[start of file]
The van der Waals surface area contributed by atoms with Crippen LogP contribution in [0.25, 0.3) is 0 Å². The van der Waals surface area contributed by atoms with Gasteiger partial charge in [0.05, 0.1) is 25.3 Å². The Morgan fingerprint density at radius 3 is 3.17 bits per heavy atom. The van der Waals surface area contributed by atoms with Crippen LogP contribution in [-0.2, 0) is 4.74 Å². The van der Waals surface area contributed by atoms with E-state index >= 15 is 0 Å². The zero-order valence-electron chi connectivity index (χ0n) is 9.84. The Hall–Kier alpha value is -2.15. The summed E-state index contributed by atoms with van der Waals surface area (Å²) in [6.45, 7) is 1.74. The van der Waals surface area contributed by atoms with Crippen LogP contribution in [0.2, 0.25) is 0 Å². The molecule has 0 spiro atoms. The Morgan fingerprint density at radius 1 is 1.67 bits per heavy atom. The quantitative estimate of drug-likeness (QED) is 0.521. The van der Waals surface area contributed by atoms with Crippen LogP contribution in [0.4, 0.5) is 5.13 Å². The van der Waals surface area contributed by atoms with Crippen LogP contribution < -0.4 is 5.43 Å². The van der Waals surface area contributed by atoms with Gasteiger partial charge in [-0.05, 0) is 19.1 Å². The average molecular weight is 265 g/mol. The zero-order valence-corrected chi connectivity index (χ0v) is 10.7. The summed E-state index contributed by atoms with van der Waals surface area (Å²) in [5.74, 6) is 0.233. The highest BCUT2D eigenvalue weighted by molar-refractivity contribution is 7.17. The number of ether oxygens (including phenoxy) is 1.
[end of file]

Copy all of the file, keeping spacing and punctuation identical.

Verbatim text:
The van der Waals surface area contributed by atoms with Crippen LogP contribution in [0.25, 0.3) is 0 Å². The van der Waals surface area contributed by atoms with Gasteiger partial charge in [0.05, 0.1) is 25.3 Å². The Morgan fingerprint density at radius 3 is 3.17 bits per heavy atom. The van der Waals surface area contributed by atoms with Crippen LogP contribution in [-0.2, 0) is 4.74 Å². The van der Waals surface area contributed by atoms with E-state index >= 15 is 0 Å². The zero-order valence-electron chi connectivity index (χ0n) is 9.84. The Hall–Kier alpha value is -2.15. The summed E-state index contributed by atoms with van der Waals surface area (Å²) in [6.45, 7) is 1.74. The van der Waals surface area contributed by atoms with Crippen LogP contribution in [0.2, 0.25) is 0 Å². The molecule has 0 spiro atoms. The Morgan fingerprint density at radius 1 is 1.67 bits per heavy atom. The quantitative estimate of drug-likeness (QED) is 0.521. The van der Waals surface area contributed by atoms with Crippen LogP contribution in [0.4, 0.5) is 5.13 Å². The van der Waals surface area contributed by atoms with Crippen LogP contribution < -0.4 is 5.43 Å². The van der Waals surface area contributed by atoms with Gasteiger partial charge in [-0.05, 0) is 19.1 Å². The average molecular weight is 265 g/mol. The zero-order valence-corrected chi connectivity index (χ0v) is 10.7. The summed E-state index contributed by atoms with van der Waals surface area (Å²) in [5.74, 6) is 0.233. The highest BCUT2D eigenvalue weighted by molar-refractivity contribution is 7.17. The number of ether oxygens (including phenoxy) is 1.